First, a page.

The first HCJ lecture of Semester two was focussed on the topic of liberty and liberalism. Liberty began as an attempt to limit the powers of the government through bills of right and emphasized the importance of individual liberty. Liberals prioritise freedom over equality and adopt a ‘laissez faire’ attitude to economics, favouring private property and free trade.
The three key figures we looked at on the topic of liberty were John Wilkes, Mary Wollstonecraft and John Stuart Mill. Wilkes introduced and helped promote the idea of freedom within the press, Woolstonecraft was dedicated to women’s freedom and Mill looked at liberty as a political ideal.
John Wilkes was born 17th October 1725 in London. Wilkes led a somewhat colourful life and was well known for his radical journalism and for being an advocate in civil liberties.
Wilkes’ private life was notorious; he was a member of the Hellfire Club, strictly for London’s elite, where they could do just as they pleased from taking drugs to arranging sex parties. Wilkes was known to be a most unattractive man, however he had many mistresses throughout his life and one failed marriage to Mary Meade.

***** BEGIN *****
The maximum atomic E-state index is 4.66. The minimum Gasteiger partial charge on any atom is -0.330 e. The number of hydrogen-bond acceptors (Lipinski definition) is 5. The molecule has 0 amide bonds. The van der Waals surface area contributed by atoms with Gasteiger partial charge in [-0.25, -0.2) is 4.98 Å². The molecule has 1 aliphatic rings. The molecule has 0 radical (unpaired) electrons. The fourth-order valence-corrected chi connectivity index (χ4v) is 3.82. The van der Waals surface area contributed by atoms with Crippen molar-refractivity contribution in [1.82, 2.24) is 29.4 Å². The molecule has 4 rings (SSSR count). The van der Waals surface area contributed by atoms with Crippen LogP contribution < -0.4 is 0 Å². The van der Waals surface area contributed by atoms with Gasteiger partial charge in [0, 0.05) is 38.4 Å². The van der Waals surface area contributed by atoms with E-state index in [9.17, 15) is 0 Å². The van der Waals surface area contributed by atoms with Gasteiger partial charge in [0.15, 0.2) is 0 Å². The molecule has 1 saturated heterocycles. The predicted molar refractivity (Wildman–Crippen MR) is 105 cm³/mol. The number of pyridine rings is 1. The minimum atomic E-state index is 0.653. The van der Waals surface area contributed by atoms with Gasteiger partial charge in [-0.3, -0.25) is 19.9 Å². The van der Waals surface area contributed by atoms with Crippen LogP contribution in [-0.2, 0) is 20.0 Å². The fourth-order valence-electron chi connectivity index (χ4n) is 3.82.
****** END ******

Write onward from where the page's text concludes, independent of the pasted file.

Wilkes’ journalism career helped to establish many laws which benefit journalism today. His newspaper ‘The North Briton’ was an attack on the government and the Scottish cabal and was filled with scandal, rumour and insults. King George III tried to prosecute Wilkes, threatening him with lawsuits over the newspaper but as it was written anonymously, it could not be proven that Wilkes was the author.
Wilkes published a graphic article detailing an affair between the King’s mother and the Prime Minster at the time John Stuart. Stuart was so humiliated by the article and the attention from it, he eventually stepped down from his position.
Wilkes steadily became more outrageous. In issue 45 of The North Briton, Wilkes called King George III a liar over his speech concerning the Paris Peace Treaty of 1763 and a general warrant was issued for his arrest. Wilkes sued the government for invasion of privacy and false arrest, he won his case, establishing those rights for the first time and putting a stop to general warrants.
In further attempts to bring Wilkes’ down, his political opponents obtained a copy of his pornographic poem ‘Essay on Women’ and proceeded to read it aloud in the House of Commons. The poem caused a huge scandal and Wilkes was prosecuted for obscenity.